Skip to content

Advertisement

You're viewing the new version of our site. Please leave us feedback.

Learn more

BMC Public Health

Open Access
Open Peer Review

This article has Open Peer Review reports available.

How does Open Peer Review work?

Association between depressive symptoms, use of antidepressant medication and the metabolic syndrome: the Maine-Syracuse Study

  • Georgina E. Crichton1Email author,
  • Merrill F. Elias2, 3 and
  • Michael A. Robbins2, 3
BMC Public HealthBMC series – open, inclusive and trusted201616:502

https://doi.org/10.1186/s12889-016-3170-2

Received: 23 February 2016

Accepted: 29 May 2016

Published: 10 June 2016

Abstract

Background

Both depression and the metabolic syndrome (MetS) are two major public health issues. The aim of this study was to examine associations between depressive symptoms, the use of antidepressant medications, and the prevalence of MetS.

Methods

Cross-sectional analyses were undertaken on 970 participants from the Maine-Syracuse Study. Depressive symptoms were measured using two self-reported depression scales, the Center for Epidemiological Studies Depression Scale (CES-D), and the Zung self-rating depression scale. Antidepressant medication use was also self-reported. MetS was defined according to the recent harmonized criteria.

Results

The risk of MetS were approximately 79 and 86 % higher for those in the highest quartile for the CESD and the Zung (CES-D: OR = 1.79, p = 0.003; Zung: OR = 1.71, p = 0.006), compared to those in the lowest quartile. With adjustment for socio-demographic variables, lifestyle factors and C-reactive protein (CRP), risk was attenuated, but remained statistically significant for the CES-D. In those who reported using antidepressant medication, the odds of having MetS were over 2-fold higher (OR = 2.22, p < 0.001, fully adjusted model), compared to those who did not use antidepressants. Both measures of depressed mood were also associated with low high density-lipoprotein (HDL) cholesterol levels. Antidepressant use was associated with elevated fasting plasma glucose concentrations, hypertension, and low HDL-cholesterol.

Conclusion

Depressive symptoms and the use of antidepressant medications are associated with the prevalence of MetS, and with some of the individual components of the syndrome.

Keywords

Depressed moodAntidepressantsMetabolic syndrome

Background

The clustering together of abdominal obesity, hypertension, dyslipidemia and insulin resistance is referred to as the metabolic syndrome (MetS). A syndrome can be regarded as “a clustering of factors that occur together more often than by chance alone and for which the cause is often uncertain” ([1], p.1641). The worldwide prevalence of MetS is increasing, in part attributable to the rise in obesity [1]. While there is not a single known cause for MetS, a number of non-modifiable factors including age, genetics, ethnicity and sex, influence the syndrome’s prevalence [2]. Having MetS is associated with a 1.7-fold increase in the risk for cardiovascular disease (CVD) [3]. For non-diabetics with MetS, the likelihood of developing future type 2 diabetes increases seven-fold [4], further augmenting CVD risk. The presence of MetS may also be a future predictor of mortality [5, 6]. Research is needed to generate public health measures to combat MetS and develop interventions for at-risk individuals.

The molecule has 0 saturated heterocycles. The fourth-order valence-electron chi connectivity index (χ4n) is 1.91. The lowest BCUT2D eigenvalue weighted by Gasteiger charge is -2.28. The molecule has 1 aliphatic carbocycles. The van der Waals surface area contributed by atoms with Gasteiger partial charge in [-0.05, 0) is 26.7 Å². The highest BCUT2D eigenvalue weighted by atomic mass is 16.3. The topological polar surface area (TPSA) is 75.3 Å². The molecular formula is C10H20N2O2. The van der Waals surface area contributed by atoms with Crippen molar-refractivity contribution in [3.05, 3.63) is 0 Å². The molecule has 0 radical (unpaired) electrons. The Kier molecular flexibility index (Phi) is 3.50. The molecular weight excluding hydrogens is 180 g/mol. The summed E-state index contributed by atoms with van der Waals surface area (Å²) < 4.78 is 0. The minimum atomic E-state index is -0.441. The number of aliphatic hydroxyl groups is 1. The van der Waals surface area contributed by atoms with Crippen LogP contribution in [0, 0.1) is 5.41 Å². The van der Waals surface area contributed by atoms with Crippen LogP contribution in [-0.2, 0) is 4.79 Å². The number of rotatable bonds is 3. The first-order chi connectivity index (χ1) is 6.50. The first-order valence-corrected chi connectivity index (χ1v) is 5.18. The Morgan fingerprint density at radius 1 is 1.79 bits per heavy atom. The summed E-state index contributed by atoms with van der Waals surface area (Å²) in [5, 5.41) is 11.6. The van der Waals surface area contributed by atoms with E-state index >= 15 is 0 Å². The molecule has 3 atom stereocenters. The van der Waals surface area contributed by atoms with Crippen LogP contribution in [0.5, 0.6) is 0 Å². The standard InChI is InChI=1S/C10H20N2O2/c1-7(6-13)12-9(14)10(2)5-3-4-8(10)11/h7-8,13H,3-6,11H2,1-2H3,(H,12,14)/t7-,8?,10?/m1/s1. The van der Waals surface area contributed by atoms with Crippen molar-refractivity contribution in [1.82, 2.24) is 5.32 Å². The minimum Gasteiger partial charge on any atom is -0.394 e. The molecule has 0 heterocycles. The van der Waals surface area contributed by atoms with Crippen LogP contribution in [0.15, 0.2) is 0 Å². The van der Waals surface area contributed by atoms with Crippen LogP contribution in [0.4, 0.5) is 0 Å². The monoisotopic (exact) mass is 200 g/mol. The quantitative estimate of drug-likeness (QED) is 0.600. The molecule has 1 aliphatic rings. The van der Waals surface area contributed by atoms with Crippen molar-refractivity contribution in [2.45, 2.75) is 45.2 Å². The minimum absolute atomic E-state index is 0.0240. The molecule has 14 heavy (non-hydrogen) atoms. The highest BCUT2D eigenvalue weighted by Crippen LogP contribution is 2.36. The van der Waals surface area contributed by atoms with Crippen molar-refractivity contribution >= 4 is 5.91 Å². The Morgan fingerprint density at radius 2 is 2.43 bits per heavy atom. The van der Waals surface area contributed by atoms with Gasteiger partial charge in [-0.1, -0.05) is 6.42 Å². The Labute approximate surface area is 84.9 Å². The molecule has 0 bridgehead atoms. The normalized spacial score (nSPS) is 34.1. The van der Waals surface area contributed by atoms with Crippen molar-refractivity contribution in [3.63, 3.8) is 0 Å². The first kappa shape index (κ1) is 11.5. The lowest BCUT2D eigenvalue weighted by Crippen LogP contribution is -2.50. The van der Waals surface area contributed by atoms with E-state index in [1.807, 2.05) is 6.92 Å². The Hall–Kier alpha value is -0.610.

Like MetS, depression is associated with an increased risk of diabetes [7] and CVD [8]. Depression is one of the most common psychological illnesses affecting adults in the United States (US), with over 15 million adults having had at least one major depressive episode in 2013 [9]. With both MetS and depression being recognised as major public health challenges, attention has been drawn to associations between the two.

A recent systematic review and meta-analysis investigated the current evidence for an association between depression and MetS from 29 cross-sectional and 11 prospective studies [10], and concluded that a bidirectional association exists. While a growing amount of literature suggests that depressive symptoms and more severe depressive episodes are associated with MetS [1013], some inconsistent results have been reported [14, 15], and the direction of this association remains uncertain.

Fewer studies have examined any association between antidepressant use and MetS. A recent study suggests that antidepressants are a stronger predictor of type 2 diabetes than are depressive symptoms [16]. As antidepressants may directly effect components of MetS, in particular, weight gain [1719], it is important to consider antidepressant use in relation to the syndrome. The PPP-Botnia Study (PPP = prevalence, prediction, and prevention of diabetes), a large Finnish population-based study, recently examined associations between depressive symptoms, use of antidepressant medication and MetS [20]. In this study the odds for having MetS increased over 10 % for each standard deviation increase in depressive symptoms, and users of antidepressant medication had more than 50 % increased odds for having MetS. More studies such as this one are needed to extend what is currently known about these relations. Few, if any, studies have used more than a single depression scale, and it is important to know if similar results are obtained for two different mesures of depressed mood.

Therefore, the present study also reports associations between depressive symptoms using two different self-report scales one prominent in the epidemiology literature (Zung) and one prominent in the psychology literature (CES-D), antidepressant use, and MetS prevalence, and also tests relations with the individual components of MetS, in a US community-based sample. Further, we examine if any potential associations vary according to apolipoprotein ε4 (APOE ε4) status. It is hypothesized that there will be a positive association between self-reported depressive symptoms and MetS prevalence, and that those on antidepressant medication will have a higher likelihood of having MetS.

Methods

Participants